Interracial friendships on Sesame Street

Sesame Workshop

Background: Sesame Street takes on topics from math—like learning to count—to social and emotional issues—like standing up to racism and handling big feelings such as frustration and sadness. While episodes have modeled racial harmony since they first began airing in 1969, the social conditions of the late ‘80s motivated the team to launch a four-year curriculum initiative focused more explicitly on race relations. The goal was to promote positive interactions and encourage friendships between children of different races and cultures by highlighting similarities across groups and building an appreciation for cultural and racial differences. The team conducted research to learn how they could effectively produce content that does this. 

Research questions

  • How do preschool-aged children understand and perceive race relations?
  • How do children perceive themselves and their peers of other races?
  • How do these perceptions impact children’s social interactions?

Researchers conducted interviews with a diverse group of over 1,500 preschool-aged, low-income children. The team focused their research specifically on five racial groups, defined at the time as: African Americans, American Indians, Latinos, Asian Americans and White Americans.

Pick three faces

Researchers had kids choose from drawings of six faces (very happy, happy, okay, sad, angry, and afraid), to answer questions about how they felt about themselves and their skin. Kids also used these face cards to answer a question about how their parents would feel if they were friends with a child of a different race.

Pick three faces
Card sort

Researchers gave kids drawings of children who differed by race, clothing, and hairstyles, as well as paper game pieces of neighborhood structures. In some games, there were 10 places in the neighborhood: two sets of homes, schools, playgrounds, markets, and churches; in others, the places in the neighborhood reflected areas where the kids actually lived. The kids showed the researcher where each drawing of a child went in the neighborhood.

Card sort


  • Preschoolers of all races felt positively about being friends with children of different races, but many indicated their parents wouldn’t be positive about them having such friendships.
  • Unlike children of other races, 80%-90% of White 5-year-olds segregated Black and White kids in the neighborhood card sort activity. However, the majority of White children said that separating White and Black kids would lead to sadness for both groups.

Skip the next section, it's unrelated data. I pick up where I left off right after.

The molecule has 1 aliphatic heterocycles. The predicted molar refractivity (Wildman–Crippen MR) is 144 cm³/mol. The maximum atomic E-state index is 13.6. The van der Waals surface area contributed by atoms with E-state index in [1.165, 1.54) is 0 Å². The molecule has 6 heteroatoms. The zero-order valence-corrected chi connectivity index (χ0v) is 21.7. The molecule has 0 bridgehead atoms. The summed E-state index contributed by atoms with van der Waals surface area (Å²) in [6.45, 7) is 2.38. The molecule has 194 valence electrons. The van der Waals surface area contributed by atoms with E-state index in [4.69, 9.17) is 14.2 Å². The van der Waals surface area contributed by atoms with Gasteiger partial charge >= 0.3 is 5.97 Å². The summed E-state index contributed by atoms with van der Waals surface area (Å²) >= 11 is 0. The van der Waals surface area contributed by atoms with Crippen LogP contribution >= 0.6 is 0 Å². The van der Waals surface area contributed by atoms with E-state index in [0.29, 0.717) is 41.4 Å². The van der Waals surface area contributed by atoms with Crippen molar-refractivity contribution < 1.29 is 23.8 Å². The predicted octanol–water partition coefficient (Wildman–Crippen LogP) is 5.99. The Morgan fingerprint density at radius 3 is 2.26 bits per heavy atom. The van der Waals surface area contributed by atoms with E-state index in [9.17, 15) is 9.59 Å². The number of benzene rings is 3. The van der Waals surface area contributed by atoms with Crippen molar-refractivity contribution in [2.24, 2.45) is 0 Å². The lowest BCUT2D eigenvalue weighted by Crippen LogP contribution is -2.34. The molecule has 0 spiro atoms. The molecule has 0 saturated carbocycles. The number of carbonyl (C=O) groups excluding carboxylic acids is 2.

In the early 1990s Sesame Street produced multiple seasons of content focused on race relations, drawing on insights from these interviews. Two segments in particular were created to counteract beliefs that White and Black children should be separated and to encourage friendships between Black and White kids.

Visiting Iesha
In Visiting Iesha (first aired in November 1990), a White girl sleeps over at her Black friend’s house, and they spend the morning together at her house and in her neighborhood.
In Play Date (first aired in January 1991), a White boy spends the day with his Black friend, Jamal. They walk through Jamal’s neighborhood, eat dinner with his family, and play together at his house.

Despite positive findings across observational studies of kids watching these newly produced segments, some of these children’s negative beliefs remained, namely about their parents not being supportive of interracial friendships. Therefore, researchers recommended further segments be created that not only show White and Black children playing together in one family’s home, but also show the family members expressing support about the friendships before, during, and after the playdates.

Three decades later, Sesame Street continues to be a leader in the field when it comes to educating young children about race and equity. The team continues to research these topics with kids, and to produce new content based on their findings. See Coming Together to learn more about Sesame Workshop’s commitment to racial justice, including the “ABCs of Racial Literacy” resources that support families in talking to their children about race and racism.

Truglio, R. T., Lovelace, V. O., Segui, I., & Scheiner, S. (2000). The varied role of formative research: Case studies from 30 years. In S. M. Fisch & R. T. Truglio (Eds.) G is for growing: Thirty years of research on children and Sesame Street (pp. 61-79). New York: Routledge.